Posted by: sweetpea | October 23, 2006

Tidying up at the lottie

It’s been a few weeks since I’ve spent any time down at the lottie, so I made up for it this weekend.  I spent most of Saturday there, and popped down Sunday morning too.  There is always so much to do, and it’s always hard to know where to begin.  It’s the time of year for tidying up the plot, preparing the beds for next year, and repairing and building structures.  I decided to start with the tidying up.

 

I’ve been amazed at how productive the squashes have been, but the plants are by now looking half dead, or in fact dead in some cases.  So up they came, quite a job really stuffing them into bin bags.  Seems a waste not putting them on the compost heap but they’ve had powdery mildew and as I’m not sure whether it’s something that will be killed by my compost heap I thought it best to bag them and take them to the green waste skip so it can be composted at high temperature.  Whilst clearing the area the squashes had covered I found a few extra I’d missed when harvesting and a few more that the rat had got to.  Looking back, although the rat has been a problem, I don’t think I’ve lost a huge amount to it, and what I lost in squashes I gained in sweetcorn 🙂

 

Squash harvest

 

view of the plot 

 

Once I’d cleared the squashes I set about clearing the courgette and sweetcorn bed.  But before I got stuck in I collected the remaining sweet pea pods ready to sow for next year, not as many as I’d hoped as a lot have gone mouldy in the damp, but enough for a good show I hope.  By the time I’d finished clearing the bed it was time for the allotment store to open, so off I popped to pay for a couple of barrow loads of manure.  Its hard work shifting the stuff, I have to do it in half barrow loads, but it looks good stuff this time.

 

Before leaving on the Saturday I also cleared out the dead material from the greenhouse. I’m wondering whether to try and pot up the aubergine plants as they’ve started to re-sprout after I cut them down. I could bring them indoors and maybe I’ll get an early crop next year as they are supposed to be perennials I think.  I might try the same with the chilli plant too, but I don’t think there will be room for the sweet peppers!  I pulled up the remaining ‘Flyway’ carrots, can’t say that I’m that impressed with the flavour and they’ve been hit by carrot fly as I didn’t get around to putting up a barrier, so I think I’ll try a different variety next year, I quite fancy the multi coloured ones.  I also pulled up a couple of beetroot, a kohl rabi, and a couple of overgrown turnips!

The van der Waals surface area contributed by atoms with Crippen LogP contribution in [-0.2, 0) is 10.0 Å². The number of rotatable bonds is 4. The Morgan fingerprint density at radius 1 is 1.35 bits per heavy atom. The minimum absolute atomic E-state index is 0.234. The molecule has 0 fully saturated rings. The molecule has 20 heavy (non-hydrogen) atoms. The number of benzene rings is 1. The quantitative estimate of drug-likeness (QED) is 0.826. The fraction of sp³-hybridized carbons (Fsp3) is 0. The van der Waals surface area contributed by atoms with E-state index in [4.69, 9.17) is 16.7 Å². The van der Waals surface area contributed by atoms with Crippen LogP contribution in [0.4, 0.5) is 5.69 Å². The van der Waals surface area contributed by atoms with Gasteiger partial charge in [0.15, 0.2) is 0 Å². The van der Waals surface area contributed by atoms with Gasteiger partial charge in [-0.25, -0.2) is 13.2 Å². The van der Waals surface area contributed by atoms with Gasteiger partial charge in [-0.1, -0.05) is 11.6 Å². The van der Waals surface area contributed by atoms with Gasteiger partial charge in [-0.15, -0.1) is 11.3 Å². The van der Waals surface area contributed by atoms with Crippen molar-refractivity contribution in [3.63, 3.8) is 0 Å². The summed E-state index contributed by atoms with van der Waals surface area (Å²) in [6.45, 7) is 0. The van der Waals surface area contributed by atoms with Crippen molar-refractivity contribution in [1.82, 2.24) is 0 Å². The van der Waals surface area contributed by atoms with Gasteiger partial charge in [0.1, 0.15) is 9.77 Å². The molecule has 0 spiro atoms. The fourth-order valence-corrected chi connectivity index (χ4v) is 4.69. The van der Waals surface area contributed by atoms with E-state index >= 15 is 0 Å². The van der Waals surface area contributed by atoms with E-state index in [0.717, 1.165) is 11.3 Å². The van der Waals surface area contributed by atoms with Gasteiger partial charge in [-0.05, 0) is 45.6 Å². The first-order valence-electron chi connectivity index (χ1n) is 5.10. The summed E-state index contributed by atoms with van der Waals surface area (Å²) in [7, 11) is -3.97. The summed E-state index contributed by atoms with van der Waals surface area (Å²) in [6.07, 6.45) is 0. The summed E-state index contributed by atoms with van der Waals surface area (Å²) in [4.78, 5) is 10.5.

Carrots

 

Sprouting sprouts

Sunday I popped down to shift a few more barrow loads of manure, somehow I managed to get it all over my jeans!  After digging some into the old potato bed, I planted 32 garlic cloves, I’m trying a pink garlic this year from Seeds of Italy, I’m sure I should have left it a couple of weeks for the manure to break down a bit more, but time is scarce at this time of year so in they went and fingers crossed they’ll be ok.

 

The wildflower bed really needs a good weed and a tidy but I’m loath to remove the seed heads. I love how the teasel towers above everything else with its architectural seed heads, in contrast to the fluffy seed heads of the Hemp Agrimony and the papery chicory.  (Can you tell I’m doing a garden design course!).  I want to try and make an insect refuge with the teasel stalks when I finally bring myself to cut them down.  Next year I want to plant even more flowers around the plot, especially late flowering ones so that the bees and butterflies have plenty to feed on to prepare them for winter.  At the moment all that is left flowering is the French marigolds and some borage.

 

Marigolds

 

Borage flower

 

Oh, and I almost forgot, I started to fill my second compost heap too.  the first one isn’t full but I thought I’d let it rot down and mix it up so that I can use it in the spring.

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